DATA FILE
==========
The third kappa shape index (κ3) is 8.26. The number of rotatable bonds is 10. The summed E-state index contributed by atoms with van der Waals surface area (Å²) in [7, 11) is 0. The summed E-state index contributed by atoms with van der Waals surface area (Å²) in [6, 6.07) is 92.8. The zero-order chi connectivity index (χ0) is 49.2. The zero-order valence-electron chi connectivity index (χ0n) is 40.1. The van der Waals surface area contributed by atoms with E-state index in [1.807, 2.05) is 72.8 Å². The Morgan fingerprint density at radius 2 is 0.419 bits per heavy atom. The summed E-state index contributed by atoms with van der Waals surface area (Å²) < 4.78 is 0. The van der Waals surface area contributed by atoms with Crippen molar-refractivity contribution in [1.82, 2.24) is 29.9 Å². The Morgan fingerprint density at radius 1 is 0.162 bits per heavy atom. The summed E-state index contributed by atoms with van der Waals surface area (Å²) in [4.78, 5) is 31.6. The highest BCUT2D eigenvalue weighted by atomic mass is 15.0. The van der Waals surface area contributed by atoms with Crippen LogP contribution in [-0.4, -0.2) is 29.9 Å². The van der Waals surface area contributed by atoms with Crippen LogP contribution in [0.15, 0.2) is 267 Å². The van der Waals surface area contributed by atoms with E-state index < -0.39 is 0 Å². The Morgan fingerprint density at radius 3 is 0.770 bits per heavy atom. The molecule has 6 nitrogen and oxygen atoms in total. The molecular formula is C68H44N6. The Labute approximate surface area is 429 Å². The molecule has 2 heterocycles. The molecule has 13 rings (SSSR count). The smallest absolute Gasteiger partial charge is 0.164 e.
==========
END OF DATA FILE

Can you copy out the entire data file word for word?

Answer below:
The third kappa shape index (κ3) is 8.26. The number of rotatable bonds is 10. The summed E-state index contributed by atoms with van der Waals surface area (Å²) in [7, 11) is 0. The summed E-state index contributed by atoms with van der Waals surface area (Å²) in [6, 6.07) is 92.8. The zero-order chi connectivity index (χ0) is 49.2. The zero-order valence-electron chi connectivity index (χ0n) is 40.1. The van der Waals surface area contributed by atoms with E-state index in [1.807, 2.05) is 72.8 Å². The Morgan fingerprint density at radius 2 is 0.419 bits per heavy atom. The summed E-state index contributed by atoms with van der Waals surface area (Å²) < 4.78 is 0. The van der Waals surface area contributed by atoms with Crippen molar-refractivity contribution in [1.82, 2.24) is 29.9 Å². The Morgan fingerprint density at radius 1 is 0.162 bits per heavy atom. The summed E-state index contributed by atoms with van der Waals surface area (Å²) in [4.78, 5) is 31.6. The highest BCUT2D eigenvalue weighted by atomic mass is 15.0. The van der Waals surface area contributed by atoms with Crippen LogP contribution in [-0.4, -0.2) is 29.9 Å². The van der Waals surface area contributed by atoms with Crippen LogP contribution in [0.15, 0.2) is 267 Å². The van der Waals surface area contributed by atoms with E-state index < -0.39 is 0 Å². The Morgan fingerprint density at radius 3 is 0.770 bits per heavy atom. The molecule has 6 nitrogen and oxygen atoms in total. The molecular formula is C68H44N6. The Labute approximate surface area is 429 Å². The molecule has 2 heterocycles. The molecule has 13 rings (SSSR count). The smallest absolute Gasteiger partial charge is 0.164 e.